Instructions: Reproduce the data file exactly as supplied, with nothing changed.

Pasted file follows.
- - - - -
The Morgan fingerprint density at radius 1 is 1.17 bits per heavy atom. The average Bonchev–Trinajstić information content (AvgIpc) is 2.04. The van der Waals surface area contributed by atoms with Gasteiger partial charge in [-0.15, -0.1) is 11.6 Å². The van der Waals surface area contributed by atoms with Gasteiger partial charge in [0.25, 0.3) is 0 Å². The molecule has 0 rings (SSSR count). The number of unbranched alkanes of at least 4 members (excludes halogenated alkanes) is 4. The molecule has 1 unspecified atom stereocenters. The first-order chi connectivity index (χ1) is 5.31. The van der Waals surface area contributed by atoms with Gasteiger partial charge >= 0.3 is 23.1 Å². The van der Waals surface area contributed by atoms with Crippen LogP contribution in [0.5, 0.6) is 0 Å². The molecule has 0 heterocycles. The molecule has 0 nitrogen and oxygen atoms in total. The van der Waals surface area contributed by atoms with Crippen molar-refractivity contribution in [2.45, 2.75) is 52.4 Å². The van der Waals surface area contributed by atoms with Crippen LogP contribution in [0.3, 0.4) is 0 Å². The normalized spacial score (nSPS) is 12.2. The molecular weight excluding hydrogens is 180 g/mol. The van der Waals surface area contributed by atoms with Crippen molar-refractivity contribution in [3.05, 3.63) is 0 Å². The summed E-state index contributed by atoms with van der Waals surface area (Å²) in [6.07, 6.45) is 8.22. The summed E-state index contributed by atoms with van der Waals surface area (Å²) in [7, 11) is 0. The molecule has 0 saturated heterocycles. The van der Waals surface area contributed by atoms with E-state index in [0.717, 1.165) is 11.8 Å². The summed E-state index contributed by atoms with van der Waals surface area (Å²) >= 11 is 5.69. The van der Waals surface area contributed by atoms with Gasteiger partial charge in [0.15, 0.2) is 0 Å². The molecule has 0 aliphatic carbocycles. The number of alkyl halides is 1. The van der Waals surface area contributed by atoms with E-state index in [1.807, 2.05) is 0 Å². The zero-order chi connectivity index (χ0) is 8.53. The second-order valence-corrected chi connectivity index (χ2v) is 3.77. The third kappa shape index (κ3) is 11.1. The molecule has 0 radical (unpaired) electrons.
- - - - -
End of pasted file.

The Morgan fingerprint density at radius 1 is 1.17 bits per heavy atom. The average Bonchev–Trinajstić information content (AvgIpc) is 2.04. The van der Waals surface area contributed by atoms with Gasteiger partial charge in [-0.15, -0.1) is 11.6 Å². The van der Waals surface area contributed by atoms with Gasteiger partial charge in [0.25, 0.3) is 0 Å². The molecule has 0 rings (SSSR count). The number of unbranched alkanes of at least 4 members (excludes halogenated alkanes) is 4. The molecule has 1 unspecified atom stereocenters. The first-order chi connectivity index (χ1) is 5.31. The van der Waals surface area contributed by atoms with Gasteiger partial charge >= 0.3 is 23.1 Å². The van der Waals surface area contributed by atoms with Crippen LogP contribution in [0.5, 0.6) is 0 Å². The molecule has 0 heterocycles. The molecule has 0 nitrogen and oxygen atoms in total. The van der Waals surface area contributed by atoms with Crippen molar-refractivity contribution in [2.45, 2.75) is 52.4 Å². The van der Waals surface area contributed by atoms with Crippen LogP contribution in [0.3, 0.4) is 0 Å². The normalized spacial score (nSPS) is 12.2. The molecular weight excluding hydrogens is 180 g/mol. The van der Waals surface area contributed by atoms with Crippen molar-refractivity contribution in [3.05, 3.63) is 0 Å². The summed E-state index contributed by atoms with van der Waals surface area (Å²) in [6.07, 6.45) is 8.22. The summed E-state index contributed by atoms with van der Waals surface area (Å²) in [7, 11) is 0. The molecule has 0 saturated heterocycles. The van der Waals surface area contributed by atoms with E-state index in [0.717, 1.165) is 11.8 Å². The summed E-state index contributed by atoms with van der Waals surface area (Å²) >= 11 is 5.69. The van der Waals surface area contributed by atoms with Gasteiger partial charge in [0.15, 0.2) is 0 Å². The molecule has 0 aliphatic carbocycles. The number of alkyl halides is 1. The van der Waals surface area contributed by atoms with E-state index in [1.807, 2.05) is 0 Å². The zero-order chi connectivity index (χ0) is 8.53. The second-order valence-corrected chi connectivity index (χ2v) is 3.77. The third kappa shape index (κ3) is 11.1. The molecule has 0 radical (unpaired) electrons.